Mr Robertson We are not saying that. It is very difficult to speculate about any given incident. When we looked at individual health authorities, some were better than others. When we looked at acute trusts, some were better than others. When we looked at ambulance trusts, some were better than others. It is a question of taking all that response together on the day. As Mr Crisp has said, the performance to date has been good. What we are pointing out is that there need to be improvements in all these organisations.
Mr Steinberg This report when it hit the press a fortnight ago was one of the biggest splashes I have seen for an NAO report. Not only was it national news; I think it even led the news on the day. People regard this as very serious but you seem to be saying that, yes, this is very serious but we do not know what the problem is or how to put it right.
Mr Crisp We do not see the information on the trusts involved in that until after the report is published and when we see that we then need to follow it up and investigate. Particularly for general incidents, the NHS has an exemplary record and it has been improving, as this report says. There has been an enormous amount of work going on, but we need to continue and keep improving on this. We need to know if there is a problem and we need to sort it out.
Mr Steinberg Paragraphs 3.12 and 3.13 deal with not all health authorities' staff being adequately trained to deal with major incidents. Even before September 11, 33 per cent of health authorities believed their training was insufficient. What has been done to rectify that?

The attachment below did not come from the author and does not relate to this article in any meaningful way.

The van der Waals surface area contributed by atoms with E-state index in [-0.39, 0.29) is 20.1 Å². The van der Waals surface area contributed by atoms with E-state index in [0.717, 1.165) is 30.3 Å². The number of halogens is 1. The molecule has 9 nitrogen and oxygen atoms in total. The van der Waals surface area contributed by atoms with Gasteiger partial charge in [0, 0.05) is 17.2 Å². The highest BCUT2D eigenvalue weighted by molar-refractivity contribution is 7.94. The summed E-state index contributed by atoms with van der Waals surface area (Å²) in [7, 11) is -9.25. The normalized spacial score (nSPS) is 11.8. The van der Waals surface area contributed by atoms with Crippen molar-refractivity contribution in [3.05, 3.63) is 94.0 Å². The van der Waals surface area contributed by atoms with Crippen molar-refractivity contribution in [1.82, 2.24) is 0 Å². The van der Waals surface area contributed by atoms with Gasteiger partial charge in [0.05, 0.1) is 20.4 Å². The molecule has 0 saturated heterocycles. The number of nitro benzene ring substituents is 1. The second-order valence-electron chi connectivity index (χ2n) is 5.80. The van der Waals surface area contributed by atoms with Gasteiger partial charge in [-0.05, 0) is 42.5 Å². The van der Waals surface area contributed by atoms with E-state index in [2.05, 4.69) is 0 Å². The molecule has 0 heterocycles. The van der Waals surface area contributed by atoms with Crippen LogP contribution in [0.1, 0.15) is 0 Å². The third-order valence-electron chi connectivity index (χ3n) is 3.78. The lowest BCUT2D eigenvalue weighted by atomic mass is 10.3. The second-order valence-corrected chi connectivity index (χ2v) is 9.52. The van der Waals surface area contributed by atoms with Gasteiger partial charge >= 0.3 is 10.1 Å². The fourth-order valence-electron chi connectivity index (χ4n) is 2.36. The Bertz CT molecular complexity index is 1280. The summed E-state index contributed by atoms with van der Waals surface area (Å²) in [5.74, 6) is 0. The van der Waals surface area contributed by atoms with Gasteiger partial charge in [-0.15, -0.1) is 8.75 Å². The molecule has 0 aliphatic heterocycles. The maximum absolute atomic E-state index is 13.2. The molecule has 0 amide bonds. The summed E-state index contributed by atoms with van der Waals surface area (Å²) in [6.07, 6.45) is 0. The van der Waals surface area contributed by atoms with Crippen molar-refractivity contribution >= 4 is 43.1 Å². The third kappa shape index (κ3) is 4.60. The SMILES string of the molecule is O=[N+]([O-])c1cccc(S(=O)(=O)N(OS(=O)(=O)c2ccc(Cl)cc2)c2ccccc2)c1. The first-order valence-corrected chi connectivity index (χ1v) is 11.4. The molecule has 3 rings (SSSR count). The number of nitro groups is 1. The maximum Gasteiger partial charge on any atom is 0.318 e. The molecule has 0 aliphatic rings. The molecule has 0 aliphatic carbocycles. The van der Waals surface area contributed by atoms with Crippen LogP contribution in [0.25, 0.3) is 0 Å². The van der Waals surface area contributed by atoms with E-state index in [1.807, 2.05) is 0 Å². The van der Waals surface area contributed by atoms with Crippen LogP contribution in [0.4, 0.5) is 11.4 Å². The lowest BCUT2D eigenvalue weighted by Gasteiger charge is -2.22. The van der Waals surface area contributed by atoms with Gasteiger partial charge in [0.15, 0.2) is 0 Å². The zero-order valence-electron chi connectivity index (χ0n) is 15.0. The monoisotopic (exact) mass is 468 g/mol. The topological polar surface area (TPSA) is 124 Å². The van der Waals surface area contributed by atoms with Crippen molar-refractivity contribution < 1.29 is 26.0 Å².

Mr Crisp There were training programmes underway then. There are further training programmes following 11 September and we have now appointed a new co-ordinator for the training programme to make sure that we are rolling that out in a consistent way around the country, because one of the points made here is about the consistency of that training and the point was made earlier by Mr Trickett about the consistency of training across boundaries and so on.
Mr Steinberg What struck me was that I thought if the authorities who were not satisfied were the same authorities who were ill prepared for major incidents, at least we know and can do something about it. What if it was the ones who were insufficiently trained; yet, they believed they were able to handle a major incident? What is the situation there?
Mr Crisp That is again why we are going through the training programme consistency across the country and also the audit which I mentioned earlier, and also making sure that, for the first time, we have the Health Protection Agency which comes into existence in April next year, which will pull all this together in a tighter way across the country as a whole.
Mr Steinberg Will you be able to know if it was those authorities who were not up to scratch who were not fully trained as well?
Mr Crisp In future, absolutely.
Mr Steinberg The only way in which the plans of any authority or acute hospital can be tested is if there is an incident. The next best thing is, I assume, to regularly test those plans. I thought it was quite worrying to see that in paragraph 3.15 only 60 per cent of health authorities ensured that their trusts exercised their plans regularly. 71 acute trusts and 32 ambulance trusts were unable to tell whether a major incident plan had been tested or not. That seems absolutely ludicrous: that they have a plan there and 72 trusts and 32 ambulance trusts did not know whether the plan would work or not because they had never tested it. It is absolutely crazy.